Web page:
June 2022 – Inflation, economic slowdown and return to Growth assets

June 2022 – Inflation, economic slowdown and return to Growth assets

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Sharp market falls continued in June, although with a relatively contained impact for our Funds.


  • Inflation continues building up and the FED’s quantitative tightening plans remain unchanged
  • Rotation from Value to Growth since mid-June
  • Asia improves vs Latin America
  • Commodities and raw materials correct from maximums
  • Overexposure to defensive assets continues
  • Floor formation phase begins, risk of rupture remains, but we will closely monitor markets for trend changes
  • Quarterly falls of 15% in the S&P 500; history shows there have been gains of over 25% in the following 12 months

SFRR ends June at -3.53% (-25.34% YTD), SFPG at -3.13% (-30.95% YTD), and SFQS at -6.60% (-25.57% YTD) while the MSCI World posts returns of -6.60% in EUR, (-14.43% YTD in EUR).

S&P 500 and Nasdaq 100 were down -8.39% and -9.01%, respectively. The bear trend continued after the rally of late May, triggered by inflation data that shows no sign of improving. However, unlike in previous corrections, falls were headed by commodities and cyclicals. A soaring inflation has forced the FED to raise rates 75bps in June, and an additional raise of 75bps is expected in July (which could eventually be 100bps after the inflation rate accelerated to 9.1%).

We are now entering a different phase of the crisis: the rotation from Growth to Value seems exhausted and began to reverse in June. The assets that had suffered most since early 2022, were the best performing ones this month: from the 8th-10th of June indices such as Nasdaq, Russell 1000 Growth and the Asian portion of the Emerging Markets slightly outperformed vs. the S&P500, while energy, raw materials, the Russell 1000 Value Index and the Latin American portion of Emerging Markets underperformed. Although the rotation is still incipient it may be a sign of a phase change.

Because of rate increases, increasing mortgage costs, and contained business spending, it is likely that real economy and macro indicators will weaken. Nevertheless, both savings and the demand for services remain high: the product consumption during the pandemic has shifted to service consumption, which is much more labour intensive. This creates inflation, but it also increases families’ capacity to assimilate higher prices, softening the impact of a crisis.

Markets always anticipate economic estimations months in advance. As long as demand doesn’t take a nose-dive –and it is showing no symptoms– it is reasonable to believe that we are entering a floor formation stage, with some months of significant rises and falls –contained within a lateral range– allowing for the accumulation/purchase of oversold Growth assets and the distribution/sale of overbought cyclicals.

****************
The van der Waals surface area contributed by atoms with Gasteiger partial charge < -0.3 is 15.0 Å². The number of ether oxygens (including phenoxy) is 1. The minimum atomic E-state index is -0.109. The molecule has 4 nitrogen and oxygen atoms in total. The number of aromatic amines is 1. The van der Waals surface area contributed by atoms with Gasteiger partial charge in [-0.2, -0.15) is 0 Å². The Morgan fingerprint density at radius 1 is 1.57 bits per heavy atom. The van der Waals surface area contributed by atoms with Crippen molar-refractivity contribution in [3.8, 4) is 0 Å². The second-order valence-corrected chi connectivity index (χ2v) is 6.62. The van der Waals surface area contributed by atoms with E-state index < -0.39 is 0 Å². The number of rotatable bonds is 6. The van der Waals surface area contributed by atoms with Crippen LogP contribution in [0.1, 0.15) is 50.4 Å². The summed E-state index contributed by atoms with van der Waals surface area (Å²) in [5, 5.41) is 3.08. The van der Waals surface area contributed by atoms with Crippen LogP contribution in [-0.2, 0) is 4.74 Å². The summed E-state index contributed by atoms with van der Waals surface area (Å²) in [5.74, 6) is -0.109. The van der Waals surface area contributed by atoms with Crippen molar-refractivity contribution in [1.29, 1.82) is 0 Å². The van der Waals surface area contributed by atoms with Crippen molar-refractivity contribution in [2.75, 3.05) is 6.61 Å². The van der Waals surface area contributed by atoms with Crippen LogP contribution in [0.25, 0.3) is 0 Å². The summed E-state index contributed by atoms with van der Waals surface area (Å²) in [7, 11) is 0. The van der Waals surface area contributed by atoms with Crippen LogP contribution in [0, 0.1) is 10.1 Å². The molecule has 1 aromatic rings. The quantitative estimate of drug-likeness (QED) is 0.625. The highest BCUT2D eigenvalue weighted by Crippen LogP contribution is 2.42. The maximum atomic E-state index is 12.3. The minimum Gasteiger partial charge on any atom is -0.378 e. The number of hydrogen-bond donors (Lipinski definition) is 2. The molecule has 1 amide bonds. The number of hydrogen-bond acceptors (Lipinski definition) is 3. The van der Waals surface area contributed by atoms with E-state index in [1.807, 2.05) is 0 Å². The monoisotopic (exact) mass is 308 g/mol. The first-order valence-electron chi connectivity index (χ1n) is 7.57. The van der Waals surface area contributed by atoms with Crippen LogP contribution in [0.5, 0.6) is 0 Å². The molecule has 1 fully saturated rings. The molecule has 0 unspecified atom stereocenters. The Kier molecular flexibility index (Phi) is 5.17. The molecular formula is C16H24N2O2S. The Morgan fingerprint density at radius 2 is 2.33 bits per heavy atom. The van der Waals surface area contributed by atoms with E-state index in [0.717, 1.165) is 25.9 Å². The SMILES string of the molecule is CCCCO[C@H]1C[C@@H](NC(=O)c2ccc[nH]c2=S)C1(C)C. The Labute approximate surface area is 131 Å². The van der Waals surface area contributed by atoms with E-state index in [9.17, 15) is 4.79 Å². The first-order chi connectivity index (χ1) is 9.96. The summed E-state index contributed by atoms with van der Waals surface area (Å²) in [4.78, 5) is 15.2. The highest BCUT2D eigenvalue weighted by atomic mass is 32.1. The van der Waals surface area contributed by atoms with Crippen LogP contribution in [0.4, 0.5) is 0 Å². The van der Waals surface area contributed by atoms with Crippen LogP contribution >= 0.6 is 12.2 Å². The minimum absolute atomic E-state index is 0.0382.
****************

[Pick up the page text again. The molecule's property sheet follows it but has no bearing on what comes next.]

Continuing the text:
Bank consensus, mostly US, is that there may be further falls –ranging from 8% to 10%– in the S&P500 until it reaches the 3400-3500 level, when purchases are likely to start, unless markets anticipate the floor and recover before then.

Against this background, we continue to hold high levels of cash in our funds and managed portfolios. We have re-entered Growth holdings we had exited and watch markets closely for signals pointing to a trend change in inflation. The FED’s policy will inevitably lower inflation, the question is how far it will slow down economy as well, and how much is already discounted by markets.

We are in an extreme positioning situation; at the time this commentary is written, the Euro has dropped to parity with the USD, dragged by the wide divergence between EUR and USD interest rates. The more extreme segments of the Growth universe have started to recover after reaching the Covid minimums, and more volatile cyclical assets are falling after reaching 10-year maximums (on June 13, Bloomberg Commodity was on the verge of beating its previous maximum of 2014). In this scenario of extreme valuations –both bull and bear– we must consider two facts: first, extremes can always be stretched a bit more and we should be cautious when taking positions; and second, oversold, overbought and extreme fear are not sustainable in time and there should be a mean reversion and normalized prices in the near future.

In July, our thermometer reached buy-on readings for the first time since January. Although this does not point to the end of the bear market, it is additional evidence of the divergence between the direction of the market and the appetite for protection in the derivatives markets. Such divergences are the first indicators of a market trend change. Investors with a higher risk profile should start to build up their Growth portfolios, while keeping an adequate level of cash. Investors with a lower risk appetite might wait until the floor formation phase is more consolidated since there may be further corrections in the pipeline. US bonds are staring to offer value in both the defensive (10Y) and the high yield versions, so long as the moderate to low recession scenario does not worsen dramatically.

At the current levels, over the next 12 months, potential gains compensate the volatility that we will need to undertake over the summer. Since 1945, whenever the S&P500 has posted quarterly falls above 15%, there have been substantial gains after 6 months and the 12-month average has been of 26.07%.